a)Do these institutions have harmonized curricula? I hope the answer is YES.

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b)Are the teachers colleges attracting the right calibre of students?

c)Are many of the teachers real teachers?

c)What is their overall working environment?

d)Have those institutions offering Distance Education courses to serving teachers taken a very close look at the modules being taught? When were these modules thoroughly revised?

e)Can the Ministry make the Distance Education courses tuition-free, in order to attract more rural teachers?

The MTHE is making laudable efforts to revamp the polytechnics. I hope there will be adequate resources.

3.The Teaching Service Commission (TSC) is now responsible for the recruitment, professional development and other matters affecting the welfare of primary and secondary school teachers. This is a very big task that requires, among many others, huge resources.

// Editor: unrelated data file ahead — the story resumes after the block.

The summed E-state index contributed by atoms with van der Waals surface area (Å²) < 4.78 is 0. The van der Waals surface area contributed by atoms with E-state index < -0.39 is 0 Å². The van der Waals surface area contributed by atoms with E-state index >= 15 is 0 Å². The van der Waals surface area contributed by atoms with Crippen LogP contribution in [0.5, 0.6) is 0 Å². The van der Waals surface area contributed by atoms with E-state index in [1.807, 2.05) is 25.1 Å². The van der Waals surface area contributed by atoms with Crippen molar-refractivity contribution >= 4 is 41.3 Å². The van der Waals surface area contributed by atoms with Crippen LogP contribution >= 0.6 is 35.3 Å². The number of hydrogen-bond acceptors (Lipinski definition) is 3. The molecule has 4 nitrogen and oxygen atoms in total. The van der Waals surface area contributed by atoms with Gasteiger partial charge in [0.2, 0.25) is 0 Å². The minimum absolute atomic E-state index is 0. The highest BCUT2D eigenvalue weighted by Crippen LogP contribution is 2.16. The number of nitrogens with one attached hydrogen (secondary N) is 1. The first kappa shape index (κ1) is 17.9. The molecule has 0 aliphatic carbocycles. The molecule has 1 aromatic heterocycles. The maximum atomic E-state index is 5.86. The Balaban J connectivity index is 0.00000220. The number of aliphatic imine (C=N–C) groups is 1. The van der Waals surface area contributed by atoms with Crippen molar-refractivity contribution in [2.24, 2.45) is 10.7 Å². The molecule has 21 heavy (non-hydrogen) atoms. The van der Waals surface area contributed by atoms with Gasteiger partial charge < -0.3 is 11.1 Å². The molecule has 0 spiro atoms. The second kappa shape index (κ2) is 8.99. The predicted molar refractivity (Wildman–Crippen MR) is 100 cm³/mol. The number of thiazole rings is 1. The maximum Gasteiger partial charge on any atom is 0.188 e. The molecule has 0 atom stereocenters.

a)Although many teachers have now been recruited, there is still a large number out there waiting to be absorbed into the system.

b)How many teachers have received in-service training in the last five years?

c)Are most teachers not using yesterday’s knowledge to train today’s children for tomorrow?

I am aware that the European Union and other organizations have committed some funds for the professional development of teachers. However, regular and intensive in-service training for teachers is a sine quality non for realising the FQE.

4.Our school system. The system has many difficulties.